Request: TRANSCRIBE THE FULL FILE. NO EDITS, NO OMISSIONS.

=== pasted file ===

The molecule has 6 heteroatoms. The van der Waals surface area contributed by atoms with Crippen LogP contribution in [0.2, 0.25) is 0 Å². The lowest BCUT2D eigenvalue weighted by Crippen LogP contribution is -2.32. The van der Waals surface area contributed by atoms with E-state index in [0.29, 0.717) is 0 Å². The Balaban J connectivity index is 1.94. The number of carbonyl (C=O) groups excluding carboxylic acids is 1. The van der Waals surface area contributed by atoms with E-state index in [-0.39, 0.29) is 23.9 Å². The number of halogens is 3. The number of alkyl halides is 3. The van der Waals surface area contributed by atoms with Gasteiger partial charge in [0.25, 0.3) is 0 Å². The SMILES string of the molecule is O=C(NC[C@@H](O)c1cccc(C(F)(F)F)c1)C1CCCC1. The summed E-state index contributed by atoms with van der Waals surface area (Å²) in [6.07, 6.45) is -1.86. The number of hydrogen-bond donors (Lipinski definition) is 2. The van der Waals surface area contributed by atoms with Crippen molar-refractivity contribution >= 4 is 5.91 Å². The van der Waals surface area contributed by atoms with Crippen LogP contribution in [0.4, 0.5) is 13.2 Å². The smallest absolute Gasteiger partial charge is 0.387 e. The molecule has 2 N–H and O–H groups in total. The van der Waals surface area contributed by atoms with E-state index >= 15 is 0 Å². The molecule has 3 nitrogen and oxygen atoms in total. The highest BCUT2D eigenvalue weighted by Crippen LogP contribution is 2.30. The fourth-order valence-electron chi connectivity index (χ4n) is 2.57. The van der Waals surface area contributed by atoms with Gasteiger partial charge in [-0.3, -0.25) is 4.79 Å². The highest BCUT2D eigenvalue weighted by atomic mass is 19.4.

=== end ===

The molecule has 6 heteroatoms. The van der Waals surface area contributed by atoms with Crippen LogP contribution in [0.2, 0.25) is 0 Å². The lowest BCUT2D eigenvalue weighted by Crippen LogP contribution is -2.32. The van der Waals surface area contributed by atoms with E-state index in [0.29, 0.717) is 0 Å². The Balaban J connectivity index is 1.94. The number of carbonyl (C=O) groups excluding carboxylic acids is 1. The van der Waals surface area contributed by atoms with E-state index in [-0.39, 0.29) is 23.9 Å². The number of halogens is 3. The number of alkyl halides is 3. The van der Waals surface area contributed by atoms with Gasteiger partial charge in [0.25, 0.3) is 0 Å². The SMILES string of the molecule is O=C(NC[C@@H](O)c1cccc(C(F)(F)F)c1)C1CCCC1. The summed E-state index contributed by atoms with van der Waals surface area (Å²) in [6.07, 6.45) is -1.86. The number of hydrogen-bond donors (Lipinski definition) is 2. The van der Waals surface area contributed by atoms with Crippen molar-refractivity contribution >= 4 is 5.91 Å². The van der Waals surface area contributed by atoms with Crippen LogP contribution in [0.4, 0.5) is 13.2 Å². The smallest absolute Gasteiger partial charge is 0.387 e. The molecule has 2 N–H and O–H groups in total. The van der Waals surface area contributed by atoms with E-state index >= 15 is 0 Å². The molecule has 3 nitrogen and oxygen atoms in total. The highest BCUT2D eigenvalue weighted by Crippen LogP contribution is 2.30. The fourth-order valence-electron chi connectivity index (χ4n) is 2.57. The van der Waals surface area contributed by atoms with Gasteiger partial charge in [-0.3, -0.25) is 4.79 Å². The highest BCUT2D eigenvalue weighted by atomic mass is 19.4.